If you haven’t yet changed your McGill Password, it’s time to get to it.
Early next month, all faculty and staff members who did not change their password when prompted to earlier this year will have their McGill Password doubled.
For example, a staff member who has the password “McGill12” will have it changed to “McGill12McGill12,” An email will be sent out a week in advance to all affected users, giving them a final chance to change their password. After that, users who have not changed their password either have to type it out twice to log in to McGill systems (e.g. email, wireless, VPN, myCourses), or they can change it to something of their choosing.
The need to change passwords arose in April, when the Heartbleed vulnerability was revealed. Heartbleed makes systems vulnerable to data theft since attackers can use it to gain access to systems and then proceed to access and steal information without leaving a trace.
McGill’s IT Services responded quickly. The first step to mitigate any loss of information was to ensure that all of McGill’s central IT systems were evaluated and updates applied wherever needed. Once that was finished, all McGill faculty, staff and students were asked to change their McGill Password. The McGill Password length has also been increased from exactly eight characters to a variable length of eight to 18 characters.
While McGill is responsible for protecting all information systems containing sensitive information (personal, confidential, institutional and intellectual data), users have an obligation to ensure that their access to IT systems is not compromised. This means never sharing your McGill Username and Password or other credentials, even with family members, and being aware of how to spot and avoid phishing scams and other online security threats.
Every year, about 1,200 to 1,500 McGill accounts are compromised in one way or another. Cybercriminals frequently use compromised accounts to send spam, and steal whatever personal information they can. If the account belongs to someone who has access to McGill systems, the attacker can use the account to steal confidential or institutional data.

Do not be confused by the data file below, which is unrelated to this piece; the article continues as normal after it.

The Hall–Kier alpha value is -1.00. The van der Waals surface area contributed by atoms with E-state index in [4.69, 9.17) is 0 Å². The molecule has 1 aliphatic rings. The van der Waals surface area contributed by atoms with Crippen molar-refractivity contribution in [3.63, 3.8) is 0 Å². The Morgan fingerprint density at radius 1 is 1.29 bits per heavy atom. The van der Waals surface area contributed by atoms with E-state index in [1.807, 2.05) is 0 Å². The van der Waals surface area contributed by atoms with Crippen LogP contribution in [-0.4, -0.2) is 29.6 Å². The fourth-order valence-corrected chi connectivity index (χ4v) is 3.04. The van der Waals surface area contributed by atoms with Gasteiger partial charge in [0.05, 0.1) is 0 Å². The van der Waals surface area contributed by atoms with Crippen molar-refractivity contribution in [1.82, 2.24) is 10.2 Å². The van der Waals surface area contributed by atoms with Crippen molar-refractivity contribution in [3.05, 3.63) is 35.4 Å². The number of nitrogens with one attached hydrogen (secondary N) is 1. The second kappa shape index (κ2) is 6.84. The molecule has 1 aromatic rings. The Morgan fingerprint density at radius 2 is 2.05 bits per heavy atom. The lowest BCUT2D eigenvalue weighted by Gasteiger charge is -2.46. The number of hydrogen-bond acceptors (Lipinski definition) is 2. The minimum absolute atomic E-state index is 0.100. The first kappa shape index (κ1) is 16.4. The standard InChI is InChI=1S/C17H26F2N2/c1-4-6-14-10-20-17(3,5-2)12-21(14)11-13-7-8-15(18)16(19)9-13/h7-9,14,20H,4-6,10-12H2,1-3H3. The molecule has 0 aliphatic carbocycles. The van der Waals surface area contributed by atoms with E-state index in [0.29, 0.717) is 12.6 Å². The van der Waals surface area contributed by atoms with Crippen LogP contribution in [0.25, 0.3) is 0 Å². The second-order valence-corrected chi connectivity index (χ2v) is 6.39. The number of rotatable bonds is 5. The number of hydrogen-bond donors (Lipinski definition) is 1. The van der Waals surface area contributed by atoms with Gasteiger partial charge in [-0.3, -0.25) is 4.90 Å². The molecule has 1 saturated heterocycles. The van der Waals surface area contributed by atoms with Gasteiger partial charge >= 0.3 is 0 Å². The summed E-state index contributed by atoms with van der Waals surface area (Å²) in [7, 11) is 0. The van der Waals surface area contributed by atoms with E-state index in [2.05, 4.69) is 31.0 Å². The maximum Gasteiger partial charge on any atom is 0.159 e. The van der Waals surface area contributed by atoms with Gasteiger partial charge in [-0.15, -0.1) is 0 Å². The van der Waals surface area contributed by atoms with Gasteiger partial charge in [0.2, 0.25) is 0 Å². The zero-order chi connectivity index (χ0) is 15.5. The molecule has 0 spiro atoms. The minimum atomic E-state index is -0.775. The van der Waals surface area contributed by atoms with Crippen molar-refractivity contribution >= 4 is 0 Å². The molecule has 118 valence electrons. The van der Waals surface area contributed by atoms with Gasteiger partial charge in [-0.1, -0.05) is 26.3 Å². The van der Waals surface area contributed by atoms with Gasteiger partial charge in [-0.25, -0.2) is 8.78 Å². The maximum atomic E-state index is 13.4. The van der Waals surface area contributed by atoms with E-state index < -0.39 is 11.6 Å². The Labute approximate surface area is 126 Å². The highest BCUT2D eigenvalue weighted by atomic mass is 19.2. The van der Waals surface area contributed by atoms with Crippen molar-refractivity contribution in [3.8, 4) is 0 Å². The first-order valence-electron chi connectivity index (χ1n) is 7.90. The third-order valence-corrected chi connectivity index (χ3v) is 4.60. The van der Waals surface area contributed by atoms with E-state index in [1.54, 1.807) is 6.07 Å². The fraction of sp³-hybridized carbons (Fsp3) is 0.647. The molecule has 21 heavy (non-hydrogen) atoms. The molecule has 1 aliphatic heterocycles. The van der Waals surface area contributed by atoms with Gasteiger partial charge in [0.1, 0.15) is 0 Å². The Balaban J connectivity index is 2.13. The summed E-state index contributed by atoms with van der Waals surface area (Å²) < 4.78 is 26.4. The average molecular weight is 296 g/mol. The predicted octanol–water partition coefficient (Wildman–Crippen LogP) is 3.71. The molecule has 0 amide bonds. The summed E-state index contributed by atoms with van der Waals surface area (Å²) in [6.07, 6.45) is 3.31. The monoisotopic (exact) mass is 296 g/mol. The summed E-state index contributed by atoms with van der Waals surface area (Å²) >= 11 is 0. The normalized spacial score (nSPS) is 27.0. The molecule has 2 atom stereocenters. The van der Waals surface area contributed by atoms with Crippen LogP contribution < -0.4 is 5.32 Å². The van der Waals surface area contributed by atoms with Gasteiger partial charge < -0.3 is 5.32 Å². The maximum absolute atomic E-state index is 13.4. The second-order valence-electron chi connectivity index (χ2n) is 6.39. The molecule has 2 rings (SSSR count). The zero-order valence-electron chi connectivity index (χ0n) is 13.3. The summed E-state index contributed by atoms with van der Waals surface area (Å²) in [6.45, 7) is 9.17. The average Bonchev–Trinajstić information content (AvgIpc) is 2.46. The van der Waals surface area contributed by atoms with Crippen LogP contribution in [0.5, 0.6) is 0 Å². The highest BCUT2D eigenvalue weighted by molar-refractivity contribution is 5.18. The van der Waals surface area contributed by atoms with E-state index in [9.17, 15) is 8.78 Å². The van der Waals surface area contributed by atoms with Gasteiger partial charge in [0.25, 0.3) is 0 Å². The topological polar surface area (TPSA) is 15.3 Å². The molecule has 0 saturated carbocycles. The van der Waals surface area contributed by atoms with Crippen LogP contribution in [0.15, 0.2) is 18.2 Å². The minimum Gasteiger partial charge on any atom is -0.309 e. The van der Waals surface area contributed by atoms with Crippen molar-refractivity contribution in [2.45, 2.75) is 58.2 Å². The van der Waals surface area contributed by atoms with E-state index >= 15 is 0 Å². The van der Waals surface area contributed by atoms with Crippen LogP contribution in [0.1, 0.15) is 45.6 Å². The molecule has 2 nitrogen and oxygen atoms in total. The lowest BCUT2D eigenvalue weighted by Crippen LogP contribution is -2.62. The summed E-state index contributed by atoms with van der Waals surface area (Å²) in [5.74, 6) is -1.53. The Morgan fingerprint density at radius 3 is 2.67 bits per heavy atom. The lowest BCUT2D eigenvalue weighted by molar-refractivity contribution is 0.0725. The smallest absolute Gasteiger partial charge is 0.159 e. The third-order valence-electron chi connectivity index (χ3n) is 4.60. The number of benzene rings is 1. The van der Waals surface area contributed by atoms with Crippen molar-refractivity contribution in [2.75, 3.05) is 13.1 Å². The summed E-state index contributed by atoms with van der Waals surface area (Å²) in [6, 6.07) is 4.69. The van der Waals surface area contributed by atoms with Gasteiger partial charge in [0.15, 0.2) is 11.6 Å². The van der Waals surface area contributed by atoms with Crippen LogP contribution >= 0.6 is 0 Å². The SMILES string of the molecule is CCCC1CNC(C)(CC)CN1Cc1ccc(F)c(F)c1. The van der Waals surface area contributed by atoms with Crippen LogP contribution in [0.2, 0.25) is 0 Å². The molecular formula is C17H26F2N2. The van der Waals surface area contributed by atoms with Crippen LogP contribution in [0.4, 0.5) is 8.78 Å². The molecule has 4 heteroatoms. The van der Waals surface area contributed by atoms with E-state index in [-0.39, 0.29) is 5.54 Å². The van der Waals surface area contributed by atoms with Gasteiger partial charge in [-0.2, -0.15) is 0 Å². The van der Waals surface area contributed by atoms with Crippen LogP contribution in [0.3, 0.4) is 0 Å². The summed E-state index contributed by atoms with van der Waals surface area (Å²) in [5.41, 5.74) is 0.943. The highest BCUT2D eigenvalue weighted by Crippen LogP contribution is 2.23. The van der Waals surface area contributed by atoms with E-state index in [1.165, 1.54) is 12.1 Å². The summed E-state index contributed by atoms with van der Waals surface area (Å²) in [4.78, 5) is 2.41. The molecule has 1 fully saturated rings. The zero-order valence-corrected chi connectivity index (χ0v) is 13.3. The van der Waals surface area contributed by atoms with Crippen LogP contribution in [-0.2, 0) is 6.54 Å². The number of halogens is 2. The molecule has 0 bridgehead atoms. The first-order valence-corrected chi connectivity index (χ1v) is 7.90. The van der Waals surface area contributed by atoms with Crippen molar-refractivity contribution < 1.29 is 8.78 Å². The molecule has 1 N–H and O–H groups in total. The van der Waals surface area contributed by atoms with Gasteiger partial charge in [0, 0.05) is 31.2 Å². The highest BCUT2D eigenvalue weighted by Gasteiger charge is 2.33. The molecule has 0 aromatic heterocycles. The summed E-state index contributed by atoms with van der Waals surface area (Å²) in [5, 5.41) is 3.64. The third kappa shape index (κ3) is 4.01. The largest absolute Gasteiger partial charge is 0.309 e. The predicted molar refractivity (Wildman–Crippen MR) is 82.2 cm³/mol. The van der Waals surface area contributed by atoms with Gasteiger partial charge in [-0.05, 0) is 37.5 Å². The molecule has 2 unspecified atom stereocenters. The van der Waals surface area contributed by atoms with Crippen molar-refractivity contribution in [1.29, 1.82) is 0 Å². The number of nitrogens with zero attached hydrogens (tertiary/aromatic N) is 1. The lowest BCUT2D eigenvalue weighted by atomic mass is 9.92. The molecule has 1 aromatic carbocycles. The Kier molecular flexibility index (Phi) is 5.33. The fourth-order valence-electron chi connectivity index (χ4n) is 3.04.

Even though our central IT systems are protected against Heartbleed, any accounts that have already been stolen still pose a security risk. Almost 20,000 members of the McGill community did change their McGill Password, but thousands more did not, and so additional actions have become necessary.
Unfortunately, Heartbleed will not be the last serious IT security threat McGill faces. Cybercriminals are continually finding exploitable flaws in software and systems, and data breaches are becoming all too common. From dealing with Heartbleed, we’ve learnt that many people do not take the threat of compromised data seriously, despite the fact they have access to confidential data and are responsible for safeguarding it. IT Services will launch additional initiatives to increase awareness of online security threats, and enhancements are being looked at that would make it mandatory to change your McGill Password yearly, much like what is currently in place for the Minerva PIN.